In Focus
Feb 9, 2022

Revising the Legacy of William Rowan Hamilton

The Trinity mathematician was the subject of a number of unflattering rumours after his death, but he is a key figure in one of the most important roles of academia: blue-skies research.

Gillian O'NeillFeatures Editor
Hamilton and his son

As the story goes, Hiero II, the Greek tyrant of Syracuse, suspected that the goldsmith he had commissioned to make a votive crown cheated him. Convinced that it was not pure gold, Hiero tasked Archimedes with measuring the volume of the crown along with its weight. However, the irregular shape of the crown evaded conventional measurement.

Agonising over his predicament, Archimedes took a trip to the Roman baths when he realised that the more his body sank into the water, the more water was displaced. If he placed the crown in water and it displaced a different volume than the same weight of pure gold, then the goldsmith could be found to have cheated Hiero. Archimedes was so overcome by achieving the solution, the story goes that he leapt out of the bath and ran naked through the streets of Syracuse shouting “eureka, eureka!”.

A commemorative walk from Dunsink Observatory to Broome Bridge on the Royal Canal takes place annually to celebrate another “eureka” moment in mathematical history. William Rowan Hamilton, Ireland’s most celebrated mathematician, was walking with his wife to a meeting of the Royal Irish Academy in 1843. As they crossed Broome Bridge, Hamilton had a flash of insight that he later described in a letter to his son Archibald as an “electric current” that closed, “and a spark flashed forth”. Hamilton realised a solution to an algebraic problem that had plagued him for years and produced a system of four-dimensional numbers: quaternions. Hamilton couldn’t resist the impulse to carve the fundamental formula with a knife into the soft limestone of Broome Bridge: the world’s only mathematical graffiti.


What connects Hamilton to Archimedes – aside from memorable anecdotes and unexpected moments of mathematical insight – is that they were both engaged in “blue-skies” research. Driven by scientific rigour without commercial limits or apparent real-world relevance, this kind of research is a rarity in the scientific community today. Although we live in an era of unprecedented scientific progress, funding decisions are often determined by the promise of immediate, sometimes commercial applications.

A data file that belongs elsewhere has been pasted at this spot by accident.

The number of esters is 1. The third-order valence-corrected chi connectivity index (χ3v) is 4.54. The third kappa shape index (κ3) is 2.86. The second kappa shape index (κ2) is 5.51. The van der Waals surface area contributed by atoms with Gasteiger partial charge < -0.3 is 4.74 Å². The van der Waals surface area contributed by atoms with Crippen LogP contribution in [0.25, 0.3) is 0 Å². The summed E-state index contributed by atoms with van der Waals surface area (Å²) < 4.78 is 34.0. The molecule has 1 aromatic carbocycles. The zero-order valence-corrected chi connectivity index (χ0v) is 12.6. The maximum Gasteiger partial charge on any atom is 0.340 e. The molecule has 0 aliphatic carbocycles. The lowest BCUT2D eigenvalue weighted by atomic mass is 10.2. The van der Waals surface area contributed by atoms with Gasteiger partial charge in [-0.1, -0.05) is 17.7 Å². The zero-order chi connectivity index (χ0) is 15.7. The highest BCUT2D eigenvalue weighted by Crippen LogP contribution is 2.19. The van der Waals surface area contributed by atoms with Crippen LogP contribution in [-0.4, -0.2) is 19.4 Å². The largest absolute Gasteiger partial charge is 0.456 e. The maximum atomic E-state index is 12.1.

What connects Hamilton to Archimedes – aside from memorable anecdotes and unexpected moments of mathematical insight – is that they were both engaged in “blue-skies” research

Peter Gallagher, a professor in astrophysics and Trinity’s associate dean of research, explains that Hamilton “was doing what was apparently quite useless research at the time, that only really found relevance when the space programme took off and also when computer gaming took off. So it just shows you that this curiosity-driven research is really important to allow people like Hamilton, and others, scientists and researchers to go off and really explore what they’re passionate about and what they don’t understand. It’s kind of unbridled”.

A child prodigy or “wunderkind” as Prof Samon Shatashvili, director of the Hamilton Mathematics Institute, suggests, Hamilton had a particularly strong aptitude for language at a young age, especially in Latin, Greek and Hebrew, and was educated by his uncle Rev James Hamilton until he entered Trinity College in 1823. Hamilton obtained an “optime” in classics during his first year, a distinction only awarded once in 20 years. It was during his time as a student that Hamilton’s penchant for mathematics was stimulated. Colm Mulcahy, Adjunct Professor at Waterford Institute of Technology, explains that Hamilton’s professors “realised this is the kind of guy who only comes along once every century … To this day, I don’t think any Irish scientist or mathematician has eclipsed Hamilton. He’s cobwebbed, in one sense, because he’s been dead for a long time, but, I mean, who can compare with him?”

Shatashvili suggests that Hamilton’s intellectual contribution and fidelity to Trinity is not celebrated enough. “When I came to Trinity twenty years ago, I was surprised that there was no monument to Hamilton, he was not celebrated enough in my view…one thing that is not emphasised enough at Trinity was that he worked all his life at Trinity.”

Hamilton was appointed the Andrews Professor of Astronomy at Trinity in 1827, at the tender age of 21, and moved into Dunsink Observatory where he lived for the rest of his life. Gallagher says that Hamilton was not meticulous at maintaining the instruments or dedicated to the work that previous directors had started in working out the distances to stars. “The observatory then really suffered as an observatory under his directorship.”

Hamilton was doing what was apparently quite useless research at the time, that only really found relevance when the space programme took off

Instead, Gallagher says that “was really consumed with doing detailed calculations around optics. He worked out how light travels through crystals and through different materials. And he found light did funny things as it went into these crystals”.